“Bite-Size Bits of Local, National, and Global History”
“Bite-Size Bits of Local, National, and Global History”
1350 entries match your criteria. The first 100 are listed.
                    Next 100 ⊳


North Carolina Division of Archives and History Historical Markers

These markers can be found along the roadside in North Carolina and have been erected by the North Carolina Division of Archives and History and predecessor agencies.
Battle of Alamance Marker image, Touch for more information
By Patrick G. Jordan, March 6, 2010
Battle of Alamance Marker
1North Carolina (Alamance County), Alamance — G-24 — Battle of Alamance
The militia under Royal Governor Tryon defeated the Regulators at this point, May 16, 1771.Map (db m28261) HM
2North Carolina (Alamance County), Alamance — G-111 — Battle of Clapp's Mill
Troops led by Henry Lee ambushed British cavalry of Banastre Tarleton one mile north, Mar. 2, 1781. Americans retreated under heavy British fire.Map (db m32592) HM
3North Carolina (Alamance County), Burlington — G-82 — Alamance Cotton Mill
Built 1837 by E. M. Holt. Produced Alamance Plaid, the first factory-dyed cotton cloth south of the Potomac. Stood here.Map (db m28695) HM
4North Carolina (Alamance County), Burlington — G-2 — Battle of Alamance
Militia under Governor William Tryon defeated Regulators on May 16, 1771. Six miles S.W.Map (db m175448) HM
5North Carolina (Alamance County), Burlington — GG-1 — Battle of Alamance
Here was fought (I) on May 16, 1771, the Battle of Alamance. Opposing forces were colonial militia, mainly from the eastern part of the province, commanded by Governor William Tryon, and a band of frontier dwellers known as Regulators, who had risen . . . Map (db m35055) HM
6North Carolina (Alamance County), Burlington — G-13 — Early Railroads
First public meeting to promote railroads in North Carolina, Aug. 1, 1828, was at Wm. Albright's home which stood 4 mi. S.E.Map (db m30693) HM
Paid Advertisement
7North Carolina (Alamance County), Burlington — G-58 — Henry Jerome Stockard
Poet, author of "Fugitive Lines" and other works; lifelong educator; president of Peace Institute, 1907-12. Home stood here.Map (db m29764) HM
8North Carolina (Alamance County), Burlington — G-126 — J. Spencer Love1896 - 1962
Founder of Burlington Mills, 1924; success of rayon propelled world's largest textile company. "Pioneer Plant" 3/4 mi. S.Map (db m29949) HM
9North Carolina (Alamance County), Burlington — G-89 — North Carolina Railroad
Company shops built here in 1857 for maintenance and repair of the N.C. Railroad. Closed in 1866.Map (db m197653) HM
10North Carolina (Alamance County), Burlington — G-22 — Pyle's Defeat
A body of Tories, going to join Cornwallis' Army at Hillsborough, was destroyed by a Whig force, Feb. 23, 1781. ¾ mile southwest.Map (db m28524) HM
11North Carolina (Alamance County), Burlington — G-22 — Pyle's Defeat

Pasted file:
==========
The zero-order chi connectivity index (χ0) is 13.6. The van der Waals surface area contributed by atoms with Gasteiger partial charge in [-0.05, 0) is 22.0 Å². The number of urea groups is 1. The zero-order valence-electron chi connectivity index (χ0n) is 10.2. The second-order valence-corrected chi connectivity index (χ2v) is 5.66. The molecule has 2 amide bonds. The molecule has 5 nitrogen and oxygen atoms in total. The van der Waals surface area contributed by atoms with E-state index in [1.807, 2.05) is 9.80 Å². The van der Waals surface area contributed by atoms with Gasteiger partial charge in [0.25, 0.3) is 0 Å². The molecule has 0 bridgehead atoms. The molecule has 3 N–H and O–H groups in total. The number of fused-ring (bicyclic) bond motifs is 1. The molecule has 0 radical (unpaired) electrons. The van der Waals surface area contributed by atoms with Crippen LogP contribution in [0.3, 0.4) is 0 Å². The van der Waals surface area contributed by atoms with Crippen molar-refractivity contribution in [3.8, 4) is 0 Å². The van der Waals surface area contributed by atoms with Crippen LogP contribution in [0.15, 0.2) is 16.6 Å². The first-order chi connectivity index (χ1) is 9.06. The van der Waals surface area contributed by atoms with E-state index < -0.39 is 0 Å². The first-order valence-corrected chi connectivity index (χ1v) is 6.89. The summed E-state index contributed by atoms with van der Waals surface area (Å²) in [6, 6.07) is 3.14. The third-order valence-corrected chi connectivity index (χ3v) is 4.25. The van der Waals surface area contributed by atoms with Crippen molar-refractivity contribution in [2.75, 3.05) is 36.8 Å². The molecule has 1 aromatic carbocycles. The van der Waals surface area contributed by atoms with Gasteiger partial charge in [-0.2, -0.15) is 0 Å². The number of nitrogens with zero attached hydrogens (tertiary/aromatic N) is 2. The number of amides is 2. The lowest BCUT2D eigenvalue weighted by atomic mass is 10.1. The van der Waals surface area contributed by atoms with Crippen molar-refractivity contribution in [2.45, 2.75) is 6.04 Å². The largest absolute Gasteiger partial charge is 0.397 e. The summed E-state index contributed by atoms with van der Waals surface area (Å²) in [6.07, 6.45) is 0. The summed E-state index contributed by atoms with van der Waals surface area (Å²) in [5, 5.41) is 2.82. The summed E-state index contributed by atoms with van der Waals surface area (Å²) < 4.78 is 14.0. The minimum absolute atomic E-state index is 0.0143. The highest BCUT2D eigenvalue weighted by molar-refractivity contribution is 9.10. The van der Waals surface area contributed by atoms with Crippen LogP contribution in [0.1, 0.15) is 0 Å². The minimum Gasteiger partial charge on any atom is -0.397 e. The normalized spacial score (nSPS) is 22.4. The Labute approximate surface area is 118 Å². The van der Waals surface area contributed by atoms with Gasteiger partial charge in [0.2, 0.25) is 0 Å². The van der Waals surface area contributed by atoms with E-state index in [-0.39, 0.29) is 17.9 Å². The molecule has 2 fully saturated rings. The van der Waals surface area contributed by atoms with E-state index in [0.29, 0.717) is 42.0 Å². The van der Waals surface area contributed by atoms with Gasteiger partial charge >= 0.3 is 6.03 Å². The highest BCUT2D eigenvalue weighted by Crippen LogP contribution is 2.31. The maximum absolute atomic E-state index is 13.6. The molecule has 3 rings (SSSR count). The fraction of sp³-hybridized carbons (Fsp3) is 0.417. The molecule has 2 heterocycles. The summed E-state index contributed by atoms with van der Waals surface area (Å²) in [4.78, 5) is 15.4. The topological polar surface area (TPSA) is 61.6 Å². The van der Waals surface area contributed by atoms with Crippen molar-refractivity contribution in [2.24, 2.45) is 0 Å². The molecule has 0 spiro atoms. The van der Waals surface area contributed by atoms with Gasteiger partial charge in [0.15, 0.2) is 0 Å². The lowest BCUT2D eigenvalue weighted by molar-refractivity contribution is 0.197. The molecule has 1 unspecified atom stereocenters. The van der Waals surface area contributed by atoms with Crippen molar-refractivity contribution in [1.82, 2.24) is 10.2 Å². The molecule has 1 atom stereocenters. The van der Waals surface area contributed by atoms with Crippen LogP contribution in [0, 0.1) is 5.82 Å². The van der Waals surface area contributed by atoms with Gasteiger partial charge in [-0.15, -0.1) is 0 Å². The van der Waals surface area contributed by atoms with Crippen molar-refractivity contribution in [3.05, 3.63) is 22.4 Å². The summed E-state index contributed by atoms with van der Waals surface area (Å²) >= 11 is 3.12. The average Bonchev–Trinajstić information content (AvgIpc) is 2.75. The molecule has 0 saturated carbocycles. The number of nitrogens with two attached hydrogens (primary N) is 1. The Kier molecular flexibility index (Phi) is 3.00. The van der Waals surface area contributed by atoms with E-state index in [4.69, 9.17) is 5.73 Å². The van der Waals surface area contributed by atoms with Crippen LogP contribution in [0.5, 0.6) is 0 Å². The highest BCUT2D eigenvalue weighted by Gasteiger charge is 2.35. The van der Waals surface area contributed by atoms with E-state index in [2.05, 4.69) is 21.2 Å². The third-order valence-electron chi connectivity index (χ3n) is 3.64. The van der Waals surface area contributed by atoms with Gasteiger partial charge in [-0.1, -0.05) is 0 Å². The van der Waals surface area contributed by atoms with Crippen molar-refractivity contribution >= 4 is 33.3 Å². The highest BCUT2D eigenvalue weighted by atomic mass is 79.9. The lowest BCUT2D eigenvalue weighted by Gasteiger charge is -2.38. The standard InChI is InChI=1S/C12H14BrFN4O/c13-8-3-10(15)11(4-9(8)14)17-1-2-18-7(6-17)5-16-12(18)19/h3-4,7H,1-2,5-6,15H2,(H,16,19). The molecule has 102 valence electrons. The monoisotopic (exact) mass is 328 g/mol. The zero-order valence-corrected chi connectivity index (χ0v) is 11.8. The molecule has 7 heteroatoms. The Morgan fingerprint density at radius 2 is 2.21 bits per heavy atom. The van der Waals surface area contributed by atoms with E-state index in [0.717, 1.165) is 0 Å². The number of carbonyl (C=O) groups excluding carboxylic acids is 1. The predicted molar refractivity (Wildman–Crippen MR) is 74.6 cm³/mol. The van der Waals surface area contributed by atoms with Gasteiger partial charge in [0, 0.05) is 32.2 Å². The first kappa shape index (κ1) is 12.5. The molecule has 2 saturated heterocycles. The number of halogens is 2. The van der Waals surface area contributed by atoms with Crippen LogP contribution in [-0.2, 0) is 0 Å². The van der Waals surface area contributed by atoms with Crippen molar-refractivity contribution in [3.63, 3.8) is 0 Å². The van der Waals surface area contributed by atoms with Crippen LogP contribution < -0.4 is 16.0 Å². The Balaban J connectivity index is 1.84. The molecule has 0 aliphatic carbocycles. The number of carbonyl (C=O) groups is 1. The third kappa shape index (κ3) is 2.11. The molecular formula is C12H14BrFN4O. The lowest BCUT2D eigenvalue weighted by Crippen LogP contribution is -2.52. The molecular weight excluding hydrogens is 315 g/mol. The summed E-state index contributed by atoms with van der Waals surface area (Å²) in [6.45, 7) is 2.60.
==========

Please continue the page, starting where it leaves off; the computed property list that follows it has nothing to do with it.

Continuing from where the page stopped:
Tory militia going to join Cornwallis's army destroyed by Lee's Legion Feb. 1781 nearby on Col. Michael Holt's land.Map (db m175446) HM
12North Carolina (Alamance County), Burlington — G-33 — Trading Path
Colonial trading route, dating from 17th century, from Petersburg, Virginia, to Catawba and Waxhaw Indians in Carolina, passed nearby.Map (db m28700) HM
13North Carolina (Alamance County), Burlington — G-60 — Tryon’s Camp
Before and after the battle of Alamance, the militia of Governor William Tryon camped nearby, along Alamance Creek, May 13-19, 1771.Map (db m37373) HM
Paid Advertisement
14North Carolina (Alamance County), Burlington — G-60 — Tryon's Camp
Before and after the Battle of Alamance, the Militia of the Governor William Tryon camped nearby, along Alamance Creek. May 13-19, 1771.Map (db m28526) HM
15North Carolina (Alamance County), Elon — G-52 — Elon University
Founded Elon College by the Christian Church in 1889. Coeducational. Burned in 1923; rebuilt 1923 - 26.Map (db m30100) HM
16North Carolina (Alamance County), Graham — G-55 — Alexander Wilson
Teacher in Piedmont area from 1819 to 1867; operated own school in Alamance County, 1851 - 67. Home is 1 mile, grave is 3½ miles northeast.Map (db m29244) HM
17North Carolina (Alamance County), Graham — G-96 — Graham College
Est. by the Christian Church, 1851, as Graham Institute; forerunner of Elon College. Burned in 1892. Stood 1 blk. west.Map (db m29894) HM
18North Carolina (Alamance County), Graham — G-120 — Kirk-Holden War
Racial violence in Caswell and Alamance counties in 1870 led to martial law, under Col. Geo. W. Kirk, impeachment & removal of Gov. W.W. Holden.Map (db m28308) HM
19North Carolina (Alamance County), Haw River — G-59 — Thomas M. Holt
Governor, 1891-93; cotton mill owner. Sponsor of railroad development and state aid to education. Home stood 350 yards S.Map (db m29968) HM
20North Carolina (Alamance County), Haw River — G-81 — W. Kerr Scott
Governor, 1949 - 1953; United States Senator, 1954 - 1958; N.C. Commissioner of Agriculture, 1937 - 1948. Birthplace is nearby.Map (db m29305) HM
Paid Advertisement
21North Carolina (Alamance County), Mebane — G-54 — Alexander Mebane
Brigadier general of North Carolina militia, member House of Commons, conventions 1788, 1789, and U.S. Congress. His home stood nearby.Map (db m28808) HM
22North Carolina (Alamance County), Mebane — G-36 — Bingham School
Founded as Mt. Repose by William Bingham ca. 1815; closed in 1827. Stood 1½ mi. N. Later operated in Orange Co.Map (db m29303) HM
23North Carolina (Alamance County), Mebane — G-30 — Hawfields Church
Presbyterian, founded about 1755, three miles N.E. Henry Patillo the first pastor. Present building erected 1852.Map (db m29337) HM
24North Carolina (Alamance County), Mebane — G-34 — Trading Path